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© Copyright 2003 Kenneth Mulholland  

Queen Helen of Sparta in the Secret Garden.

Kenneth Mulholland.

This is a little story and it grows out of the progression of life and the storehouse of memories acquired throughout the years.
It is a simple tale and it is real, not a fiction, although at the end I wonder if perhaps I have embellished it with some of my own fancies.
In any event, let us proceed and may you The Reader be the judge.

Have you ever had cause to halt in your daily progression; the flurry of chores and pressures that assail us all, to reflect for a few moments on things that are just memories in the past? Sentimental things: be they only photographs flipped through in careworn albums, or maybe keepsakes or old, treasured trinkets and everyday items such as the the object resting here on my desk.
It is a tiny, open, rectangular wooden box, made from small segments of three-ply and Masonite, not much larger than the palm of my hand. It contains a single bulldog clip, a pencil sharpener, an eraser, a box of postage stamps, a needle and twine of thread, some ball-point refills, and the Thread of Life leading back to my Father.
Because this childish, crude, tiny wooden box was the last thing my Father ever made. It and the worn belt I often wear and his old jacket are all that remain of the man who was my Father.
Yes, there are still photos, mostly black and white and a few coloured ones, but now after more than twenty years since his death, little else remains. Nothing written, nothing personal, with the exception of his silver and gold wrist watches. Both of them have come to me and are still worn on special occasions.
However, this story is not about my father. It is about a man and a woman that I never really knew.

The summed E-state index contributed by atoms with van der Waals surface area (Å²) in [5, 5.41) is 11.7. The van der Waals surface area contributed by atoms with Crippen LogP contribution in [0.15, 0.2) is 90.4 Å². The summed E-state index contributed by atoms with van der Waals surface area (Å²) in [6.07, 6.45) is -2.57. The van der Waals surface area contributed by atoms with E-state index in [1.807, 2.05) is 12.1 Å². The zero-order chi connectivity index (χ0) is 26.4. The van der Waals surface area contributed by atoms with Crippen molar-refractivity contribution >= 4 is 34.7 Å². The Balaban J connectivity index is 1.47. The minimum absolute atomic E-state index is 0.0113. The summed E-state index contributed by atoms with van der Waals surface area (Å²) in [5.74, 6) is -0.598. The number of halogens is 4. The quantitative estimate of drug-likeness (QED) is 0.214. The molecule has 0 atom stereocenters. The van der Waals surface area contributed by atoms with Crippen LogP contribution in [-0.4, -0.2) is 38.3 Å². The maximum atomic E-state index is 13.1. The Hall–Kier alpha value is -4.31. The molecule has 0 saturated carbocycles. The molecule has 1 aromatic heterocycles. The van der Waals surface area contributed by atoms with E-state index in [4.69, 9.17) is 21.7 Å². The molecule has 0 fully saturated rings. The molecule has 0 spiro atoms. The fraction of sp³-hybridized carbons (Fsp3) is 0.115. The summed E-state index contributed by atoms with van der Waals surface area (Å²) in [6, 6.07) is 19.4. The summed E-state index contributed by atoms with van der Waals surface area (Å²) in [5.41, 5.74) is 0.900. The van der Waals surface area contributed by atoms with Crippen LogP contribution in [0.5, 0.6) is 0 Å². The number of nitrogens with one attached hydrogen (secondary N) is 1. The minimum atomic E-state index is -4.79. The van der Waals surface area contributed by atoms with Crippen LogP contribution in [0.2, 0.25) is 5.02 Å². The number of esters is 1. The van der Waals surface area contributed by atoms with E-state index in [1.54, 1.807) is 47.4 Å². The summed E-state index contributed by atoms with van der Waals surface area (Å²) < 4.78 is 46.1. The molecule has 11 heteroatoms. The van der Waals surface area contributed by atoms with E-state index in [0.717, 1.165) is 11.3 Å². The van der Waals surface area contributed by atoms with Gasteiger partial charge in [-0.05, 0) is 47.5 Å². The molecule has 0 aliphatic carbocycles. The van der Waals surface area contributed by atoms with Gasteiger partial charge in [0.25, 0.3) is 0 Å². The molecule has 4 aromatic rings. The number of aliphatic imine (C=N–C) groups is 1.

And it is not about their lives as individuals, as people who can be defined by their names and where they led their early lives. It is about the events, or at least those fragments that I can reconstruct, of the last years and months of those two lives.
In their end, is a beginning and an ending to my tale.

Come with me, back some thirty-five years, to Nineteen Seventy-One.

That was the year my wife and I first moved into a rented house on the corner of a quiet street in the suburb of Ashburton, in Melbourne, Australia. We lived there for seven years, and during that time, being newly-weds and young and involved with all things that occupied young people, we were, to some extent, unmindful of the elderly people living in the tiny cottage-house beside us.

It was our big, male marmalade-coloured cat Bobby, who first triggered our curiosity as to the nature of our neighbours. When Bobby came home drenched, across the dividing fence, one late summer afternoon, I wondered what kind of mischief he had managed to get himself into.
At that time both Maria and I were so involved with our careers and life-style and the caring for our home and garden that we had never introduced ourselves to our neighbours. They were simply the old couple who lived next door.
As it turned out, 'next door' was a world that neither Maria or I could have imagined in such suburban surroundings.

During the passing months, when we were both working in our garden or simply taking our ease with a glass of wine and admiring our handiwork, the old man and woman would sometimes be out in their own little front garden: tending, fussing and tidying. We seldom spoke, just a nod and a kindly smile were all that passed between us. Nothing more. We never even exchanged names.